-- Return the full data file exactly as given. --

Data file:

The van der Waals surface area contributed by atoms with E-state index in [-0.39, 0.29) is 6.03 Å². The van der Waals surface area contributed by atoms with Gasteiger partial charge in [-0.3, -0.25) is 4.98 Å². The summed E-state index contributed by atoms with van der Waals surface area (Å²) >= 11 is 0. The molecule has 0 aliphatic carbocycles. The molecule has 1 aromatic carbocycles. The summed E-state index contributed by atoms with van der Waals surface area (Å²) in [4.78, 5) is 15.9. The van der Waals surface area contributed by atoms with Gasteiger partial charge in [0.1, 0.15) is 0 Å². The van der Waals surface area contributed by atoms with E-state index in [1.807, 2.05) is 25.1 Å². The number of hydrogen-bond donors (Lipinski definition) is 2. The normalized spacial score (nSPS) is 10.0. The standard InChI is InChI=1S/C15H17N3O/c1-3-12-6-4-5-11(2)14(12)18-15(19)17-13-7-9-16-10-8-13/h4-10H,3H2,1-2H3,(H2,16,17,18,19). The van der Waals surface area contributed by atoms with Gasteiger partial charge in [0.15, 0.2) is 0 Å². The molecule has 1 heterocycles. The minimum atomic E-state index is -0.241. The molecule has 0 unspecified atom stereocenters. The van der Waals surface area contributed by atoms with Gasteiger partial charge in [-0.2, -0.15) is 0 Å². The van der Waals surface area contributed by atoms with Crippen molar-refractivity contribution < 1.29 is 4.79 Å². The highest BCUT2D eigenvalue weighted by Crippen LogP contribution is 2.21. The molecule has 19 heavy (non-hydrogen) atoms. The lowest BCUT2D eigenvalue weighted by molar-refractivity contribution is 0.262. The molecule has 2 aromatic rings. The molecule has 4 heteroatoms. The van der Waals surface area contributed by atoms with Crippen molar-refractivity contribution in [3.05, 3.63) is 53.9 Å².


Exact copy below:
The van der Waals surface area contributed by atoms with E-state index in [-0.39, 0.29) is 6.03 Å². The van der Waals surface area contributed by atoms with Gasteiger partial charge in [-0.3, -0.25) is 4.98 Å². The summed E-state index contributed by atoms with van der Waals surface area (Å²) >= 11 is 0. The molecule has 0 aliphatic carbocycles. The molecule has 1 aromatic carbocycles. The summed E-state index contributed by atoms with van der Waals surface area (Å²) in [4.78, 5) is 15.9. The van der Waals surface area contributed by atoms with Gasteiger partial charge in [0.1, 0.15) is 0 Å². The van der Waals surface area contributed by atoms with E-state index in [1.807, 2.05) is 25.1 Å². The number of hydrogen-bond donors (Lipinski definition) is 2. The normalized spacial score (nSPS) is 10.0. The standard InChI is InChI=1S/C15H17N3O/c1-3-12-6-4-5-11(2)14(12)18-15(19)17-13-7-9-16-10-8-13/h4-10H,3H2,1-2H3,(H2,16,17,18,19). The van der Waals surface area contributed by atoms with Gasteiger partial charge in [0.15, 0.2) is 0 Å². The molecule has 1 heterocycles. The minimum atomic E-state index is -0.241. The molecule has 0 unspecified atom stereocenters. The van der Waals surface area contributed by atoms with Gasteiger partial charge in [-0.2, -0.15) is 0 Å². The van der Waals surface area contributed by atoms with Crippen molar-refractivity contribution < 1.29 is 4.79 Å². The highest BCUT2D eigenvalue weighted by Crippen LogP contribution is 2.21. The molecule has 19 heavy (non-hydrogen) atoms. The lowest BCUT2D eigenvalue weighted by molar-refractivity contribution is 0.262. The molecule has 2 aromatic rings. The molecule has 4 heteroatoms. The van der Waals surface area contributed by atoms with Crippen molar-refractivity contribution in [3.05, 3.63) is 53.9 Å².